- The Vice Dean for Medical Education will oversee student evaluations of faculty and residents at the end of each clerkship. A portion of the evaluation will ask students about the learning environment as well as any concerns regarding mistreatment. The responses from the evaluation will be shared appropriately and in a timely fashion so as to acknowledge examples of professional excellence and to initiate dialogue regarding areas or individuals in need of improvement.
Procedures for Reporting/Investigating Mistreatment
The Associate Dean of Students is the academic administrator responsible for the oversight of a professional and respectful learning environment.
- Informal Resolution
- Students are encouraged to discuss concerns directly with any individual felt to have demonstrated mistreatment. The conversation should take place at a time and place appropriate for and conducive to a candid and respectful conversation.
- Students may also informally bring concerns about mistreatment to the Associate Dean of Students for further discussion, guidance and possible resolution.
- Formal Resolution
If a concern related to mistreatment has not been resolved, students may file a written complaint with the Associate Dean of Students describing the alleged mistreatment. Upon receiving an allegation of mistreatment, the Associate Dean for Students will conduct an investigation by interviewing the complainant, the accused, and any other parties associated with the circumstances described in the signed complaint. The Associate Dean for Students will summarize findings within 30 days of receipt of the complaint. If applicable, the Associate Dean for Students will initiate the corrective action process by forwarding findings to the appropriate Administrator.
- Corrective action in the case of mistreatment by faculty will be determined by the department chair in consultation with the Vice Dean.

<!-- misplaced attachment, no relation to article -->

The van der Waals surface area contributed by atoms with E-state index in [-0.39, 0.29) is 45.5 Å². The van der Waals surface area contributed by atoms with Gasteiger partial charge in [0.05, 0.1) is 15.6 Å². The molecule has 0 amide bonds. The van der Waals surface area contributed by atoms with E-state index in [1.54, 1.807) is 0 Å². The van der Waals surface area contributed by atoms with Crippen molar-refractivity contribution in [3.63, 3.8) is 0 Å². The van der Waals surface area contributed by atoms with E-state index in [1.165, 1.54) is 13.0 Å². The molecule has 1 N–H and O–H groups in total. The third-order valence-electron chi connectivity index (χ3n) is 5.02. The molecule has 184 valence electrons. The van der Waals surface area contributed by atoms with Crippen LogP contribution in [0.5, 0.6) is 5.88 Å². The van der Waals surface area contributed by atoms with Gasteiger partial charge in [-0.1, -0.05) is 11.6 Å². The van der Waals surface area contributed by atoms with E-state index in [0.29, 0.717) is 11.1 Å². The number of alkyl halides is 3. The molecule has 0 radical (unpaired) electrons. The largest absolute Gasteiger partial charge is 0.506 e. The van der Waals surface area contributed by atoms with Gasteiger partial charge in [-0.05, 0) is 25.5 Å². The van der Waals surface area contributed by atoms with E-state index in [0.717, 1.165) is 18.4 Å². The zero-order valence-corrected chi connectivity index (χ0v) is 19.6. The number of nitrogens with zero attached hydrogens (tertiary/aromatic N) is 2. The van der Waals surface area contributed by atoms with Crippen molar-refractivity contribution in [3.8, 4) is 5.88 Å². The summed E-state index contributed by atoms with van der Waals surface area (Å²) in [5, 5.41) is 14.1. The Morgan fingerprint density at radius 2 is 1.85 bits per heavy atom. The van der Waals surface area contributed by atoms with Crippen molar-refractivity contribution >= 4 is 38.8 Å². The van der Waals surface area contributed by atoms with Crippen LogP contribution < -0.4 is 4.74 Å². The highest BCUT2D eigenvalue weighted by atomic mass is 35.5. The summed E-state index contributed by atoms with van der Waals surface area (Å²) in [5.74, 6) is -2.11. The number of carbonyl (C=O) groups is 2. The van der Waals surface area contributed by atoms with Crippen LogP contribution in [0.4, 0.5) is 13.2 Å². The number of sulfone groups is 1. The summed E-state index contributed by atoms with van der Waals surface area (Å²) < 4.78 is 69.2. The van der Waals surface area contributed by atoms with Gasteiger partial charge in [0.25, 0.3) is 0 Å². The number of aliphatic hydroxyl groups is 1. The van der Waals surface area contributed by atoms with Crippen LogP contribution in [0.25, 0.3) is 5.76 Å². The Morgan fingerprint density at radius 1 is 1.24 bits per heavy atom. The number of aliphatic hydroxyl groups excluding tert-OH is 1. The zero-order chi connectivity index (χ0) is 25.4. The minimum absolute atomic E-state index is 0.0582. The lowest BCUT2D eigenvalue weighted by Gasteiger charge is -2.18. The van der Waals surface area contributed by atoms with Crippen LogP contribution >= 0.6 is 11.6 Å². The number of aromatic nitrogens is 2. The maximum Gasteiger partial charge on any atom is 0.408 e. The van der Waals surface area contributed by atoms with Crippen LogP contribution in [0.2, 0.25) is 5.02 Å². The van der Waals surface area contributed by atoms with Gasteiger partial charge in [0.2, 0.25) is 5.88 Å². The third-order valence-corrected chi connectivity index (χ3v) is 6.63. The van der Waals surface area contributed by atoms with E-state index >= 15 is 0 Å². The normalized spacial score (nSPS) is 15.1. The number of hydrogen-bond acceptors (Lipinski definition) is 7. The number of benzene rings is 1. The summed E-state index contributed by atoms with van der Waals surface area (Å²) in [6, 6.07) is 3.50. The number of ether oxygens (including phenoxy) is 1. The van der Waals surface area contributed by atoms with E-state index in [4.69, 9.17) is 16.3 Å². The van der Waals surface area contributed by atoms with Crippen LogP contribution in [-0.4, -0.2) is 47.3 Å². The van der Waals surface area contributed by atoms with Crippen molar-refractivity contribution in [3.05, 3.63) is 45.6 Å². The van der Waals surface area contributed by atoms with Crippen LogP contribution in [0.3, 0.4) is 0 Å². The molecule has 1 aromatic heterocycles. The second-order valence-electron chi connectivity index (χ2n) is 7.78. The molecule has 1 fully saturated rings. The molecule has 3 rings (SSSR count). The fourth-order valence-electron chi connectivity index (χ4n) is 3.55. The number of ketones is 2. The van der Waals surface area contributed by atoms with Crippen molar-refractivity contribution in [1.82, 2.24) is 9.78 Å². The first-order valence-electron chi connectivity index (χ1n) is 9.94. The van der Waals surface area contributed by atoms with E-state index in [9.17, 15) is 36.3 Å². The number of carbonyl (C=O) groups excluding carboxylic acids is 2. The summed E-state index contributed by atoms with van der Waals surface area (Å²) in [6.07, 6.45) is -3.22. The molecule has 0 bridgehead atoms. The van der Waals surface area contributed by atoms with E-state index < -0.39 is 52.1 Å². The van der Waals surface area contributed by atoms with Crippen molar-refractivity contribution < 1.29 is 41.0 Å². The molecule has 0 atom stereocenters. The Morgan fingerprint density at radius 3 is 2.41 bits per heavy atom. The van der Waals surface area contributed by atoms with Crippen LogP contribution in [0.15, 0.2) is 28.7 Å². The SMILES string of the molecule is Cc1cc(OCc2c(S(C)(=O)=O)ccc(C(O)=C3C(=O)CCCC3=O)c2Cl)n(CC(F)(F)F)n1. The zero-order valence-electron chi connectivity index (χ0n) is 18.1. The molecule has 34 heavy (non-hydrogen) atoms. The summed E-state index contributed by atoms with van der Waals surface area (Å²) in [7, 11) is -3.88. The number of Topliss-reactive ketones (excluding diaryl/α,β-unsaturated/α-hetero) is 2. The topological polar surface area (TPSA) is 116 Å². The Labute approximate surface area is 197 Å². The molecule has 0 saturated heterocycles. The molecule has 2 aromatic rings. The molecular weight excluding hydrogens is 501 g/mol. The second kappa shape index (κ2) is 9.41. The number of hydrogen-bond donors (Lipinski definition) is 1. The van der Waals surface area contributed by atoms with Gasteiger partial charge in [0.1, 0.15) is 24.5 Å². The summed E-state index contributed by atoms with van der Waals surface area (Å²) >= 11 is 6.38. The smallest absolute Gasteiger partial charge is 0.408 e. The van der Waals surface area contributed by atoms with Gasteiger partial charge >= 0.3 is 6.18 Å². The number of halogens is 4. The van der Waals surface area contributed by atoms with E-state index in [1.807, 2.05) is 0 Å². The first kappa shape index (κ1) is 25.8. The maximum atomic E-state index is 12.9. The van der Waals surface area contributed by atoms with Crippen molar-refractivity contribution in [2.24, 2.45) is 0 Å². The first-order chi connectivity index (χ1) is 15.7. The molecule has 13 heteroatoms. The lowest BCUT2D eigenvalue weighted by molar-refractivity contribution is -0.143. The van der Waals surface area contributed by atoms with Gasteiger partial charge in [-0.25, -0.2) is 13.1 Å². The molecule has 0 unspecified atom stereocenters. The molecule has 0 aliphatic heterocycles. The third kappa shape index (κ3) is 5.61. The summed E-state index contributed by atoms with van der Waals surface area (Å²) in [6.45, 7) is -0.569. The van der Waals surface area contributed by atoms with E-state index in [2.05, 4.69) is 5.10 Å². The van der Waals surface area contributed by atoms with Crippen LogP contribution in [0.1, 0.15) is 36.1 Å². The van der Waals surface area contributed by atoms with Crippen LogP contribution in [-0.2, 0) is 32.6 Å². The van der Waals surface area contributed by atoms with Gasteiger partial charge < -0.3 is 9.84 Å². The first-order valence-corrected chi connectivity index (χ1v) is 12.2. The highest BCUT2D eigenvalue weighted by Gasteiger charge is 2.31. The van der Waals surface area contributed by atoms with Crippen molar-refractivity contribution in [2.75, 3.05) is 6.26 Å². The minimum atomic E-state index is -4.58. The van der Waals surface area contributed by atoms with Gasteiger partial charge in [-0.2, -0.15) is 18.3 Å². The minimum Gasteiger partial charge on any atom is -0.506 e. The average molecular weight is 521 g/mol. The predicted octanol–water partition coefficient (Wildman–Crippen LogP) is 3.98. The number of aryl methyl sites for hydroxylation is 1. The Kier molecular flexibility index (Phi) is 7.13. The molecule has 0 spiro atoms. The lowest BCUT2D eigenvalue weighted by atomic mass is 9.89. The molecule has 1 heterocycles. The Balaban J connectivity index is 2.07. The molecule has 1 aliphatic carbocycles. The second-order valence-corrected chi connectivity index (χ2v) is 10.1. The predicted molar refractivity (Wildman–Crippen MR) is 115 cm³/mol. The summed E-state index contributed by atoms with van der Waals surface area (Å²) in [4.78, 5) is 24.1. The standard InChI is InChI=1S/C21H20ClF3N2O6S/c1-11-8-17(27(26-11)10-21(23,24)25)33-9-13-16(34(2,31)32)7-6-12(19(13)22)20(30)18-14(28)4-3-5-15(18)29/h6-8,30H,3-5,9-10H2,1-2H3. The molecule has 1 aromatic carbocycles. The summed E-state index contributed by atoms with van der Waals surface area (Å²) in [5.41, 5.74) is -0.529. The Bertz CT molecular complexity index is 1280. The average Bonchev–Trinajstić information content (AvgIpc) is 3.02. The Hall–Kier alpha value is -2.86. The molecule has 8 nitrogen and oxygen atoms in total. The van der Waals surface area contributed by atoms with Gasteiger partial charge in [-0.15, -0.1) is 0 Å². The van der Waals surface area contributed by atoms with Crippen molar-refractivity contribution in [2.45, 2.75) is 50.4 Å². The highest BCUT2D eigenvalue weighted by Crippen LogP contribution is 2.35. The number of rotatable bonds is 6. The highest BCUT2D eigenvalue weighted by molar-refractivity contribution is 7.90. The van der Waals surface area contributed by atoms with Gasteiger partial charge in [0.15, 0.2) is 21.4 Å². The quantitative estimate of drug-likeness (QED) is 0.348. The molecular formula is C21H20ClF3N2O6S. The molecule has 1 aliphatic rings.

- Corrective action in the case of mistreatment by patient care staff will be determined by the Chief Nursing Officer in consultation with Human Resources.
- Corrective action in the case of mistreatment by a resident will be determined by the program director in consultation with the DIO.
- Corrective action in the case of mistreatment by non-patient care staff will be determined by the immediate supervisor in consultation with Human Resources.
- Corrective action in the case of student on student mistreatment will be determined by the Associate Dean of Students.
In cases where either the complainant or the accused is dissatisfied with the decision of the Associate Dean of Students, that person may submit an appeal in writing to the Vice Chancellor for Human Health Sciences for further review and resolution within 10 days of receiving the decision. The decision of the Associate Vice Chancellor is final.
Threats, other forms of intimidation, and retaliation against a student for bringing a complaint of mistreatment or for assisting another in bringing a complaint are prohibited. Reporting mistreatment has no impact on Student’s Performance Evaluation and retaliation against those reporting mistreatment or participating in an investigation of mistreatment is regarded as a form of mistreatment. Complaints of retaliation will be handled in accordance with the complaint resolution procedures in this policy or, if applicable, may be forwarded to the appropriate University administrator for handling.
A complainant or witness found to have been dishonest or malicious in making allegations at any point during the investigation may be subject to disciplinary action.
Policy Reviewed By:
Margaret Rea, PhD
Heather Young, RN
Toby Marsh, RN
Amy Doroy, RN
Mark Servis, MD*
Sharad Jain, MD
Susan Guralnick, MD
Medical Staff Executive Committee